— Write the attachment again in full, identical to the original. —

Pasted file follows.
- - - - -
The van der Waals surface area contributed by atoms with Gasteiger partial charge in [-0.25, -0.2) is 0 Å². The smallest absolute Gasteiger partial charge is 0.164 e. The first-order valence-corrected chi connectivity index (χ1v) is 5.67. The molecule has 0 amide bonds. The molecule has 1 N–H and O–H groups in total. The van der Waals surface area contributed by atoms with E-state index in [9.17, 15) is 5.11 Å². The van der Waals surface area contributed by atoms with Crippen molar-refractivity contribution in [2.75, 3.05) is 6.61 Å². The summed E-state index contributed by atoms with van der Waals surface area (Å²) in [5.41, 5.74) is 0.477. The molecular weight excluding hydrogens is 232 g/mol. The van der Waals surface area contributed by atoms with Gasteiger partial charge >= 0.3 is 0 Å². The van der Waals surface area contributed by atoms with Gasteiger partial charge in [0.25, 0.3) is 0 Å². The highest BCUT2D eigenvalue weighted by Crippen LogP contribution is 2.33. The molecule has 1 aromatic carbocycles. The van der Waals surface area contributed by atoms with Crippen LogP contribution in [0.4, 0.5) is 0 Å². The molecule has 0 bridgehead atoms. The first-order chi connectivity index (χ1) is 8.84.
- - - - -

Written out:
The van der Waals surface area contributed by atoms with Gasteiger partial charge in [-0.25, -0.2) is 0 Å². The smallest absolute Gasteiger partial charge is 0.164 e. The first-order valence-corrected chi connectivity index (χ1v) is 5.67. The molecule has 0 amide bonds. The molecule has 1 N–H and O–H groups in total. The van der Waals surface area contributed by atoms with E-state index in [9.17, 15) is 5.11 Å². The van der Waals surface area contributed by atoms with Crippen molar-refractivity contribution in [2.75, 3.05) is 6.61 Å². The summed E-state index contributed by atoms with van der Waals surface area (Å²) in [5.41, 5.74) is 0.477. The molecular weight excluding hydrogens is 232 g/mol. The van der Waals surface area contributed by atoms with Gasteiger partial charge >= 0.3 is 0 Å². The van der Waals surface area contributed by atoms with Gasteiger partial charge in [0.25, 0.3) is 0 Å². The highest BCUT2D eigenvalue weighted by Crippen LogP contribution is 2.33. The molecule has 1 aromatic carbocycles. The van der Waals surface area contributed by atoms with Crippen LogP contribution in [0.4, 0.5) is 0 Å². The molecule has 0 bridgehead atoms. The first-order chi connectivity index (χ1) is 8.84.